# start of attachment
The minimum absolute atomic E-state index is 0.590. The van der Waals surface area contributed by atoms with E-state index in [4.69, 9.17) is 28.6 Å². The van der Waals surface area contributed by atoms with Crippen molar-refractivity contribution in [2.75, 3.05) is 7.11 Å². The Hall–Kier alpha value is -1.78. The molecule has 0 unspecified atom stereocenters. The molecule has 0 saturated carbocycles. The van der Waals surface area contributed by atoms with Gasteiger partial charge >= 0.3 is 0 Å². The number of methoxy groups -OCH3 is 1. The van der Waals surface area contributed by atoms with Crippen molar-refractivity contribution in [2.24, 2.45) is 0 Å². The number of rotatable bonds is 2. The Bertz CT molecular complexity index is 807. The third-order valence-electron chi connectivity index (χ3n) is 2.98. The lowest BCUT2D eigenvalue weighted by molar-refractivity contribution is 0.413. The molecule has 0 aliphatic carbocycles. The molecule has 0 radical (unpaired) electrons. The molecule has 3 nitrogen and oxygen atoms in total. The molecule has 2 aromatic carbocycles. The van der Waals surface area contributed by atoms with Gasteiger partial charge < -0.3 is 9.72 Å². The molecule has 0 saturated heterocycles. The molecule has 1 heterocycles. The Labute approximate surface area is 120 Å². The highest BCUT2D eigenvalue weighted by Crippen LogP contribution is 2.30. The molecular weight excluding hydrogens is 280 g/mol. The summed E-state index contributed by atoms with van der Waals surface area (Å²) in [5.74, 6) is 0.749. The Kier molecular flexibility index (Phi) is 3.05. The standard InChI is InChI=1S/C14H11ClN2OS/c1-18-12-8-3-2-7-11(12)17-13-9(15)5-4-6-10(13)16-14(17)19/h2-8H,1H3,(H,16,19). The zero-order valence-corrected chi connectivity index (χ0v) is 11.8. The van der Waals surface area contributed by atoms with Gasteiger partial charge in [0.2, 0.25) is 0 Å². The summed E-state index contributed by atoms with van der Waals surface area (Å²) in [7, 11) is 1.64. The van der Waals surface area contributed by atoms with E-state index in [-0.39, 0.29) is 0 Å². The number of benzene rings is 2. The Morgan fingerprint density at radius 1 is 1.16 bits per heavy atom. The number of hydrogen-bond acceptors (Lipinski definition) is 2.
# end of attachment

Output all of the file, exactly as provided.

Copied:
The minimum absolute atomic E-state index is 0.590. The van der Waals surface area contributed by atoms with E-state index in [4.69, 9.17) is 28.6 Å². The van der Waals surface area contributed by atoms with Crippen molar-refractivity contribution in [2.75, 3.05) is 7.11 Å². The Hall–Kier alpha value is -1.78. The molecule has 0 unspecified atom stereocenters. The molecule has 0 saturated carbocycles. The van der Waals surface area contributed by atoms with Gasteiger partial charge >= 0.3 is 0 Å². The number of methoxy groups -OCH3 is 1. The van der Waals surface area contributed by atoms with Crippen molar-refractivity contribution in [2.24, 2.45) is 0 Å². The number of rotatable bonds is 2. The Bertz CT molecular complexity index is 807. The third-order valence-electron chi connectivity index (χ3n) is 2.98. The lowest BCUT2D eigenvalue weighted by molar-refractivity contribution is 0.413. The molecule has 0 aliphatic carbocycles. The molecule has 0 radical (unpaired) electrons. The molecule has 3 nitrogen and oxygen atoms in total. The molecule has 2 aromatic carbocycles. The van der Waals surface area contributed by atoms with Gasteiger partial charge < -0.3 is 9.72 Å². The molecule has 0 saturated heterocycles. The molecule has 1 heterocycles. The Labute approximate surface area is 120 Å². The highest BCUT2D eigenvalue weighted by Crippen LogP contribution is 2.30. The molecular weight excluding hydrogens is 280 g/mol. The summed E-state index contributed by atoms with van der Waals surface area (Å²) in [5.74, 6) is 0.749. The Kier molecular flexibility index (Phi) is 3.05. The standard InChI is InChI=1S/C14H11ClN2OS/c1-18-12-8-3-2-7-11(12)17-13-9(15)5-4-6-10(13)16-14(17)19/h2-8H,1H3,(H,16,19). The zero-order valence-corrected chi connectivity index (χ0v) is 11.8. The van der Waals surface area contributed by atoms with Gasteiger partial charge in [0.2, 0.25) is 0 Å². The summed E-state index contributed by atoms with van der Waals surface area (Å²) in [7, 11) is 1.64. The van der Waals surface area contributed by atoms with E-state index in [-0.39, 0.29) is 0 Å². The number of benzene rings is 2. The Morgan fingerprint density at radius 1 is 1.16 bits per heavy atom. The number of hydrogen-bond acceptors (Lipinski definition) is 2.